The plate 24 is inclined both to the horizontal and to the vertical. As compared to a submerged apertured vertical plate, the inclined plate distributes the steam jets or bubbles over the surface of the water, and prevents streams of bubbles from different apertures from coalescing, thereby maintaining the bubbles of minimum size in order to further the effective washing of the steam during its passage upward thru the water as well as minimizing the picking up of droplets of water by the steam as it leaves the surface of the water. As compared to a horizontal plate, the inclined plate automatically varies the number of apertures in use with variations in the rate of flow of steam so as to maintain more nearly uniform velocities of steam in the apertures of plate 24 with changes of load on the boiler. Pref erably the plate 24 has apertures 26, 26 therein s0 arranged that steam passing upwardly therethrough is discharged at an angle to the horizontal and also at an angle to the vertical. As shown, an such arrangement of apertures 26 is attained by setting the plate 24 at an inclination both to the horizontal and to the vertical and arranging axes of apertures 26 at right angles to plate 24. Preferably also, the plate 24 forms a dihedral angle so that its center lineis higher than its side edges and the extensions l6a run through the vertex of such dihedral angle. However, we do not limit ourselves to this. At the ends of the plate 24 are vertical cross plates 21 forming with the plate 24 a shallow bell-shaped chamber within the larger chamber 20. The plate 24, however, does not extend laterally to the walls of chamber 20, but stops short thereof, so that a sudden rush of steam delivered beneath the plate 24 may escape around the lower edges of such plate between the bars 32, if necessary, without producing an undue pressure against the plate or an undue back pressure in the drum 10. A convenient arrangement for maintaining plate 24 in a position permitting escape of steam in emergencies is that shown in Fig. 2 and in which chamber 20 is defined by a portion of the wall of the drum l6 and by longitudinal segmentally arranged plates 26 and 36 and the edges of plate 24 are fixed to horizontally spaced vertical angle bars 32, 32 fixed to drum i6 so as to form partial chords of the drum. Steam passing through the openings 25' rises up to the upper portion of the bell beneath the plate 24 and forms an enlarged bubble therebeneath. The steam from such bubble passes out through the apertures 26, the area of the plate 24 and the number of apertures in use automatically varying with the rate of flow of the steam due to change of level of the bottom of the steam space beneath plate 24. In its passage through the apertures 26 the steam is broken up into small streams which change into streams of bubbles in the portion of the body of water 22 above plate 24, the normal level of such body of water being determined by the upper edge of the plates 28. The bubbling of the steam through the water washes it to some extent by atfording an increased surface at which droplets of water in the steam may coalesce with the body of water 22. Further, the inclination of the paths of the water particles in the steam increases the deconcentrating action of the water in the body of water 22 to some extent for the reason that the steam jets and bubbles from apertures 26 are quickly diverted from their inclined direction by the buoyant action of the water while the water particles in the steam are not so affected and therefore are projected against the surface of the water surrounding the steam jets and/or bubbles so that the velocity of the water particles in the steam assists in causing them to coalesce with the body of water 22, thereby ensuring a highly efficient deconcentrating action. We have found by experiment, that an apertured plate at an inclination both to the horizontal and the vertical has a more efllcient action than one arranged either vertically or horizontally. Preferably the apertures 26 are approximately A inch in diameter, since our experiments indicate apertures of this size to give optimum results. However, we do not limit ourselves to this in all instances.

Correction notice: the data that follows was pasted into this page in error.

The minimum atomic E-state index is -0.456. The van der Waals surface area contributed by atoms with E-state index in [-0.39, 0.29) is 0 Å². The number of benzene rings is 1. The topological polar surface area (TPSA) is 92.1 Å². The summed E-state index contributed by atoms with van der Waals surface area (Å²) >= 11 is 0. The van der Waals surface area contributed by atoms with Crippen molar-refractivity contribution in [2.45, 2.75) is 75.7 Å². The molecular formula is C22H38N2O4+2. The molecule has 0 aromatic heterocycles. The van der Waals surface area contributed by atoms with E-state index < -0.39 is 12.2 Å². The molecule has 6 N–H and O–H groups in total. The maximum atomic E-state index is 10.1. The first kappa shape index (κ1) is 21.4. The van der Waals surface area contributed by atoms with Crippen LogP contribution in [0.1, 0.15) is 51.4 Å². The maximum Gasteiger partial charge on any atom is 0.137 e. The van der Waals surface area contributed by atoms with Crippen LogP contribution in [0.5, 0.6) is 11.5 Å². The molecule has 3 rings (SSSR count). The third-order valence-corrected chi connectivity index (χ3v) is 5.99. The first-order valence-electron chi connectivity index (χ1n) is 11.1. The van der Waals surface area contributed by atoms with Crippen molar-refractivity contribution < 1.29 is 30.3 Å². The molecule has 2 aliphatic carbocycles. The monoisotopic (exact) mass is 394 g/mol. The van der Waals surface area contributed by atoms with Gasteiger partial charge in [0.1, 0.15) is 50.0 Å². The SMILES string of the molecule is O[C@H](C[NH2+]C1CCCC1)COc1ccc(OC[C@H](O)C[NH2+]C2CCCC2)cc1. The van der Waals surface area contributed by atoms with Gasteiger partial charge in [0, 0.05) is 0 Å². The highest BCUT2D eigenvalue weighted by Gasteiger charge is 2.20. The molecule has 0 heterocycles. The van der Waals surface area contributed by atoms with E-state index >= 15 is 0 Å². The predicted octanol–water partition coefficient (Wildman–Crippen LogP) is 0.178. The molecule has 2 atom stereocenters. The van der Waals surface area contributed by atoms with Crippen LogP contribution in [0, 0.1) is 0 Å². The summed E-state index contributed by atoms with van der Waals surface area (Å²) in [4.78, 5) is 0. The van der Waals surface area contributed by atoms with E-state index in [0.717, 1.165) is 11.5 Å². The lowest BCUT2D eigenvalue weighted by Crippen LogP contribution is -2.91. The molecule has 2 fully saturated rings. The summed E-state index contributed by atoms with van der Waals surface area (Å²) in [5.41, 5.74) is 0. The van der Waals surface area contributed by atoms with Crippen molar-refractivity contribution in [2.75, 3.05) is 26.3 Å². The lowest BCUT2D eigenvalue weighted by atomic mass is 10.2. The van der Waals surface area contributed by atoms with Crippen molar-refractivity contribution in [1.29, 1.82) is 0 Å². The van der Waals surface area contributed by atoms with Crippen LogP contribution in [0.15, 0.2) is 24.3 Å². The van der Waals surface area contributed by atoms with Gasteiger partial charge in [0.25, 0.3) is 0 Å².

Preferably the body of water 22 in chamber 20 is constantly renewed so that any droplets of water which may be torn from the surface of such body 'of water by the steam shall be of low concentration. We prefer to utilize the feed water going to the drum l0 for supplying and renewing body of water 22. For this purpose, we have shown a feed pump 34 the discharge pipe 36 of which passes through the shell of drum l6 into a trough formed between the plate 38 and the inner face of the drum IS. The upper edge of plate 38 is serrated at 39 so that the feed water flows over its upper edge evenly and down into the trough formed by the plate 30. A pipe 46 is connected into the lower end of the plate 30 and extends downwardly close to the inner face of drum i8 and parallel thereto. Pipe 46 has discharge slots 42, 42 therein so arranged that the feed water is discharged beneath the plate 24. It therefore flows upwardly through and around plate 24 in the direction of fiow of steam coming from the openings 25' so that there is a fiow of clean water in the direction of the flow of steam,